Again there is a larger agenda at work here. Mr Jaffe and company believe in and push the value of coercive mental health care as the cure for much of what ails the mental health system. They wish to shut up organizations like Paimi that might stand in the way. With Hippa the goal is far more than making sure people get to appointments on time. It is to give family members the ability to force “loved ones” to accept treatment that they believe is not in their best interest.
Incentivize needless hospitalization and civil rights violations
The Institutes for Mental Disease (IMD) provision of Medicaid prevents states from receiving reimbursement for persons with mental illness who need care in a state psychiatric hospital. So states kick the seriously mentally ill out of hospitals. Many wind up incarcerated. Patrick Kennedy called the IMD Exclusion federally funded discrimination against the mentally ill since Medicaid reimburses for hospital care when the illness is any organ other than the brain. HR3717 makes small revisions in Medicaid so those who need hospital care are more likely to receive it. It does not require anyone to be hospitalized or gives states an incentive to hospitalize.
The myth about the myth
Again word games. Jaffe and crew have been very vocal about the fact that they believe the cure for people in jails is people in hospitals. This is not a minor part of their argument. It is central to it. How many times have you seen some mention of the story from the Treatment Advocacy Center that there are many more mentally ill in jails that there are in psychiatric hospitals. It is normally quoted in such a way as to imply that incarceration is a defiency of hospitalization.
The problem with hospitalization is not the IMD exclusion. Basically fewer and fewer people believe. The ship has sailed. Past crisis stabilization (and some would even question that) fewer and fewer people believe in the efficacy of psychiatric hospitalization to deliver anywhere close to what it advertises. From what I have been told this is another poison pill provision in the bill and if it does pass in some version this is unlikely to be there. Again though it is the same argument: Coercive treatment is good- Shut up the people who might question it (paimi), encourage families to pursue it (hippa and aot) and make it where it is paid for (imd and aot).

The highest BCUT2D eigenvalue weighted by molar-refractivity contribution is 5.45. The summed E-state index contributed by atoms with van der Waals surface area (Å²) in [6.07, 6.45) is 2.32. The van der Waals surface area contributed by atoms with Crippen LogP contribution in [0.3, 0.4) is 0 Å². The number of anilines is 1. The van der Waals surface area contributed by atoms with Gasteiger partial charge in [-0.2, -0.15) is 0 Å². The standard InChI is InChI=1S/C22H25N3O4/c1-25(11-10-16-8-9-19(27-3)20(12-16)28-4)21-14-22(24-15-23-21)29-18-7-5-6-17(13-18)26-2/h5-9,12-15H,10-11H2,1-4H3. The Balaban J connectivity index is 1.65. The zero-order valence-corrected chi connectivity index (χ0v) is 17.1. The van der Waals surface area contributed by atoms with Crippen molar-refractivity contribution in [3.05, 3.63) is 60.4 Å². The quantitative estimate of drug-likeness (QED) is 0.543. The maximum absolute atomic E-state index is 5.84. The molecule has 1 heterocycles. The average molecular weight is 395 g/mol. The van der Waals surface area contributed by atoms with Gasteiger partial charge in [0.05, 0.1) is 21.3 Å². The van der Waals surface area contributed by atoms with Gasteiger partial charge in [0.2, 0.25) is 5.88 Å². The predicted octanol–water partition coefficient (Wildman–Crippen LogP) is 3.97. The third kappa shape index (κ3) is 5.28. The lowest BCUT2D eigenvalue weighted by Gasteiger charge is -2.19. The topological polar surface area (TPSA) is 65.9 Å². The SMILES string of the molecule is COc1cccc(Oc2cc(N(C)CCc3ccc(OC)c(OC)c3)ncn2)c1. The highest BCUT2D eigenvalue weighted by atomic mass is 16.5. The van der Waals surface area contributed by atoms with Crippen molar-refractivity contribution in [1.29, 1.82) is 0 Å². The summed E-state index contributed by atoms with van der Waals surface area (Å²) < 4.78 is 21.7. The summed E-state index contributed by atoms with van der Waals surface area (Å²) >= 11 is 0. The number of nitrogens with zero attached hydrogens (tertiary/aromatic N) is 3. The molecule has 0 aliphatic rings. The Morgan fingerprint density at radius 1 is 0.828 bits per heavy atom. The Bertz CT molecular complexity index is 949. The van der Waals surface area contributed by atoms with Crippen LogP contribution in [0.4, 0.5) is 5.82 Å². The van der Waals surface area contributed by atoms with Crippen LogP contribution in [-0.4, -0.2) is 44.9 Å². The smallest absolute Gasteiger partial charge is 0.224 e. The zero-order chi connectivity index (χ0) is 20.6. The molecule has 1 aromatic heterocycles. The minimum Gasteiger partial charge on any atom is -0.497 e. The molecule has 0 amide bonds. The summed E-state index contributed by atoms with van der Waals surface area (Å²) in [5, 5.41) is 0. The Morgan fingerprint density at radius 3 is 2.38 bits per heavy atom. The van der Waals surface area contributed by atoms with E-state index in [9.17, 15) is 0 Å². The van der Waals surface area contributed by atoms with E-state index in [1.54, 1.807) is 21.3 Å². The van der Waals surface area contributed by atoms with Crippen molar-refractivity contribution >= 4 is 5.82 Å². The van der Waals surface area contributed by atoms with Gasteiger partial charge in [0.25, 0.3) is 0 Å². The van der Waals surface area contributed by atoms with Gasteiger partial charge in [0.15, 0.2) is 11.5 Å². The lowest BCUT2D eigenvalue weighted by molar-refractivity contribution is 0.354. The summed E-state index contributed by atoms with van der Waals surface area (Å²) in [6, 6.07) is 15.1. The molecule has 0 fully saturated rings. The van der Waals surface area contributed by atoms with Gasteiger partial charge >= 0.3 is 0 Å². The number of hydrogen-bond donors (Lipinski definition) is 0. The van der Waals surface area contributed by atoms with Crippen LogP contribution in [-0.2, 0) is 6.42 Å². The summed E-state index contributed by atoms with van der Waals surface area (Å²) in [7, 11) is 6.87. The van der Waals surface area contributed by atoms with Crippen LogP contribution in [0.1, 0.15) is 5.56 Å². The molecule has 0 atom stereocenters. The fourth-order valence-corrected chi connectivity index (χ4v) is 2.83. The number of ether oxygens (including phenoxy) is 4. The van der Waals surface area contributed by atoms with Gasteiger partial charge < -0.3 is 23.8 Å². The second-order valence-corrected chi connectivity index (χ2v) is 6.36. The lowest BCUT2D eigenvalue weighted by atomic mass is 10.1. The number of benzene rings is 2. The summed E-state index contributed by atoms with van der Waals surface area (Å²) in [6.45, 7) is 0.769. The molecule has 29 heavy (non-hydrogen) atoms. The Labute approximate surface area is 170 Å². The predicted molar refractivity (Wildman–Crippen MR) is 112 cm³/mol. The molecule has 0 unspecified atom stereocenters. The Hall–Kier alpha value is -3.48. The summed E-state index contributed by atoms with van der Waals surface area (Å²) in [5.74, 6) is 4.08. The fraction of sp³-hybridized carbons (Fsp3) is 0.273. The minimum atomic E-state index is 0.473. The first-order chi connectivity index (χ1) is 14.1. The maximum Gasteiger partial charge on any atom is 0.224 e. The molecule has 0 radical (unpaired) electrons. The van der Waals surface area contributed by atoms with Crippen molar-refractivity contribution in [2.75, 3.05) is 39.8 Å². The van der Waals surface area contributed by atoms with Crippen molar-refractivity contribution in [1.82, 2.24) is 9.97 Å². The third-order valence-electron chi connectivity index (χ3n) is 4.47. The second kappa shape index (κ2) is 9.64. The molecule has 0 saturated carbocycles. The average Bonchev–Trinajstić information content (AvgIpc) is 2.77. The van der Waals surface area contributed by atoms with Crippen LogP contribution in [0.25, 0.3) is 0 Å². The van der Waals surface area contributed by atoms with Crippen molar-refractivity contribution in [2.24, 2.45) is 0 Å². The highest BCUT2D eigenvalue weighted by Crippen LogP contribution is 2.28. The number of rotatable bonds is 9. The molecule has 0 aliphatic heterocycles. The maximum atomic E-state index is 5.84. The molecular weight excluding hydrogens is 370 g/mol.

Redirect federal funds from effective, voluntary community services to high-cost, involuntary treatment, including outpatient commitment
HR3717 does not redirect funds away from voluntary community services. It does give states an incentive to help people who were offered voluntary services and refused to accept them. For example, Assisted Outpatient Treatment (AOT) is for people who fail on voluntary treatment. It is often the last off ramp before hospitalization or incarceration. By replacing hospitalization and incarceration with community treatment, it cuts costs in half.
The myth of the myth
Mr. Jaffe successively slays another dragon. But only he sees it. I dont know of a single person who has made the claim he talks about. No one I know believe that HR3717 redirects federal funds. In the next thing though that he describes as “the fact” he changes what he is talking about. “…does not redirect funds away from voluntary community services.” Federal funds are no longer mentioned. The problem is that Aot does take away from community services because the funds to pay for it must be found somewhere. The reason I believe it is such a minimal, inconsequential program in most states is that the states have experienced first hand how much it costs. Since state budgets are so limited the funds for big ticket items must come from some where. In Tennessee 1 person was served in AOT for a price tag of roughly $25,000. The behavioral health safety net serves over 33,000 at about $750 a person. It is way too little bang for way too big bucks.
The New York program serves about 2000 people a year for $32,000,000 a year plus investments in each year in new programs and infrastructure. Tennessee’s $32,000,000 is coming straight out of community services and people who are suffering from lack of services will then find out how to suffer with no services.
In a way they cut their nose off to spite their face. It matters what you commit people to. There is no reason to believe that skeletal services administered in a coercive way works any better than the same services provided on a voluntary basis. With a full fledged AOT program the expense of that program would make it very difficult for a state to afford to improve the level of services it offers.